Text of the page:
Supreme Court lawyer Prashant Bhushan, who had argued a 2018 public interest litigation filed by Mander against the indefinite detention of those declared foreigners by tribunals, said it made little difference whether the detention centre was within or outside of jail premises. “The conditions of detention should be reasonable and you cannot detain people who have served out their sentence,” he told Article 14.
“You can’t detain people for more than six months or so, unless the state can have them extradited,” said Bhushan. Beyond that the right to life and liberty as enshrined in Article 21 of the Indian Constitution is infringed.
In Anowar Ali v State of Assam (2014), the Gauhati High Court held that people should be deported from India “within two months from the date of their detection as foreigners, within the meaning of 1946 Act”.
“Persons detected to be foreigners shall be taken into custody immediately and kept in detention camp(s) till they are deported from India within the aforesaid time-frame,” said the court.
The government told the Lok Sabha in December 2019 that 181 “declared foreigners” and 44 “convicted foreigners” had completed more than three years in detention. During the lockdown until June, officials in the Assam Police Border Organisation told Article 14, 302 people were released following the Supreme Court directions and six others were granted bail by the Gauhati High Court. However, 491 remain in detention centres.
The case was scheduled to be heard on 18 June, but the government counsel asked for more time for a response and was granted until 17 July.
Surviving The World’s Longest Lockdown After Detention
Narayan Das and his wife, Amari Biswas have been home for the past two months ever since their release from the detention centre in Goalpara jail.
“Baba has been down with a severe cold with his body frequently breaking into bouts of sweat,” said their 18-year-old daughter, Jhuma Das, who dropped out of school after her parents were taken away in June 2017.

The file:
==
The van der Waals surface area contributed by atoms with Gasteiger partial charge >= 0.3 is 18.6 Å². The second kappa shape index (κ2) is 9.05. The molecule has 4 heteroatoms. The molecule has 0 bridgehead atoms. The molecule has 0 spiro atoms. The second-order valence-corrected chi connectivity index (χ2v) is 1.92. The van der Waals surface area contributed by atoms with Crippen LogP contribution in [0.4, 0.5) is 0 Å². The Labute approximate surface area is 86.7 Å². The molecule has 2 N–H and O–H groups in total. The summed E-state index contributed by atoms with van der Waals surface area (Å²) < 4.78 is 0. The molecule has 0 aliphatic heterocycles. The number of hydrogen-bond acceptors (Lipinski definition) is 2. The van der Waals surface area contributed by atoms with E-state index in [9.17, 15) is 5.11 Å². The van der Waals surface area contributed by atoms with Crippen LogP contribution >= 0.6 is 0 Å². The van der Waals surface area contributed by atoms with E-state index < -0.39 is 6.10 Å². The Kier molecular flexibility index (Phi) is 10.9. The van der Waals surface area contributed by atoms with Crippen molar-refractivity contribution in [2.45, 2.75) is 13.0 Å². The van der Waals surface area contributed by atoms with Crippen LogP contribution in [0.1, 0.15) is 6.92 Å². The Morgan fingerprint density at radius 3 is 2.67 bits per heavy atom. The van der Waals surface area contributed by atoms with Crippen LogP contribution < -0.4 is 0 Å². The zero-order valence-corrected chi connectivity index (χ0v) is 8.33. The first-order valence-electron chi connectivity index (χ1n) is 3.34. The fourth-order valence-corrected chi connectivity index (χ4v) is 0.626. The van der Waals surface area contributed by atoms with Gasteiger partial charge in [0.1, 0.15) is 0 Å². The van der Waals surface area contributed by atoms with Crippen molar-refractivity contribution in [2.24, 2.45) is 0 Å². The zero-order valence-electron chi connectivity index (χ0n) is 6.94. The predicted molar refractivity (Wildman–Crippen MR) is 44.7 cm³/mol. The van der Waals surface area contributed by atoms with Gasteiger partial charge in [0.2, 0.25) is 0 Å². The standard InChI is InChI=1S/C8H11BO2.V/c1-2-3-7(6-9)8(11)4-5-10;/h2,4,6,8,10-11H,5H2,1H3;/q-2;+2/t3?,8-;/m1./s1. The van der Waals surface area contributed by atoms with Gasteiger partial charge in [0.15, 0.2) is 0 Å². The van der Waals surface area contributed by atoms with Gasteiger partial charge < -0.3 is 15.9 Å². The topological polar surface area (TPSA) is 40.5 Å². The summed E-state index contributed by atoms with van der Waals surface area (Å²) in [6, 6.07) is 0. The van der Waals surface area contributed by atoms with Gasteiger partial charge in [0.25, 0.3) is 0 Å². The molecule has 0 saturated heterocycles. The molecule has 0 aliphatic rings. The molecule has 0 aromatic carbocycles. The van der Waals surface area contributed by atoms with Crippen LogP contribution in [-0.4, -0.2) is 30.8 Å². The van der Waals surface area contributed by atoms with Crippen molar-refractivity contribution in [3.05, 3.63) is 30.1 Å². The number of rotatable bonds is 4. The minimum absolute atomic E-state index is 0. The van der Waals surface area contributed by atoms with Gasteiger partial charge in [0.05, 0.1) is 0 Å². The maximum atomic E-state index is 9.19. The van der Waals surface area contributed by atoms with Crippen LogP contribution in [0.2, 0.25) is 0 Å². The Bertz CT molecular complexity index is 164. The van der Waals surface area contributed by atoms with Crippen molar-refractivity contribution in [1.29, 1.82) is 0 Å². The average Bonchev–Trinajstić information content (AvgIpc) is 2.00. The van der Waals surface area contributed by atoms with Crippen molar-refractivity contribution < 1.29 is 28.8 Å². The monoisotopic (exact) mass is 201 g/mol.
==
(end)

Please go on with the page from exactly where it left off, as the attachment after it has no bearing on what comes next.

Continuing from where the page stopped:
Her mother Amari was diagnosed with blood dysentery in March, a month before their release. “I had a good life until I was put away in the detention camp,” said Amari. “The food inside was inedible. The vegetables would be cooked only with salt and served with burnt rotis.”
The doctor they consulted since their release said there was “nothing to worry about”, that they were fine. But their symptoms recur, and Amari worries she and her husband might have contracted the coronavirus while in detention, although Narayan reminded her they tested negative before release.
Like all detainees released, they were only thermally screened before their release, Das, the IG Prisons, told Article 14. “They were asked to quarantine at home and follow all the guidelines released by the health ministry and report to the station every week,” he said.
The family has been struggling to survive, with their 25-year-old son Amrit, the sole bread earner, unable to find work during the lockdown. “He’ll get work for one day and then nothing for the next three,” said Jhuma.
In a post-Covid world, the fate of these declared foreigners hangs in limbo. While the pandemic might have come to their aid by hastening their release, their citizenship status is unclear, especially after the passage of the controversial Citizenship (Amendment) Act, 2019. Many are apprehensive about their freedom.
Despite the strict lockdown restrictions on movement, detainees released on bail must report once every week to the nearest thana with a border branch. “We just have to go and sign,” said Amari. “They don’t ask us any questions.”
The future looks bleak to Amari. She said they had spent nearly Rs 400,000 fighting their case and filing appeals. Now, they have nothing to fall back on.
“Unless the government steps in, we are totally helpless,” she said. “We are surviving on whatever little our son manages to earn now with even greater difficulty.”
Although the Gauhati High Court sent their case to the Foreigners Tribunal for review, they could not produce any new evidence to prove their Indian citizenship.
Because of a hearing difficulty that he developed in detention, it was hard to speak to Asgar Ali over the phone or in person because his landlord prohibited visitors.
So, it was not possible to ask about his time in detention, his thoughts on being tagged a bidexi (foreigner), a historically loaded slur in Assam or what it meant to be free in a world under lockdown.
Ali was hopeful that the lockdown would be lifted soon. He was anxious to meet his aged father, Mohammad Jarif back home in Kolkata. But the first time that they could actually see each after a gap of more than two years was on a phone screen.
“Everyone was shocked when his father, who was bedridden for months, somehow managed to utter three words to him,” said Zishan Ali.
‘Bhalo bhashish tu?’ (Are you well?)
With quarantine rules in force, Asgar Ali could not travel to Kolkata, where his father’s health deteriorated. On 30 April, his father died.
Asgar Ali did not make it for his father’s final rites.
(Makepeace Sitlhou is a journalist and researcher covering the northeast for national and international publications.)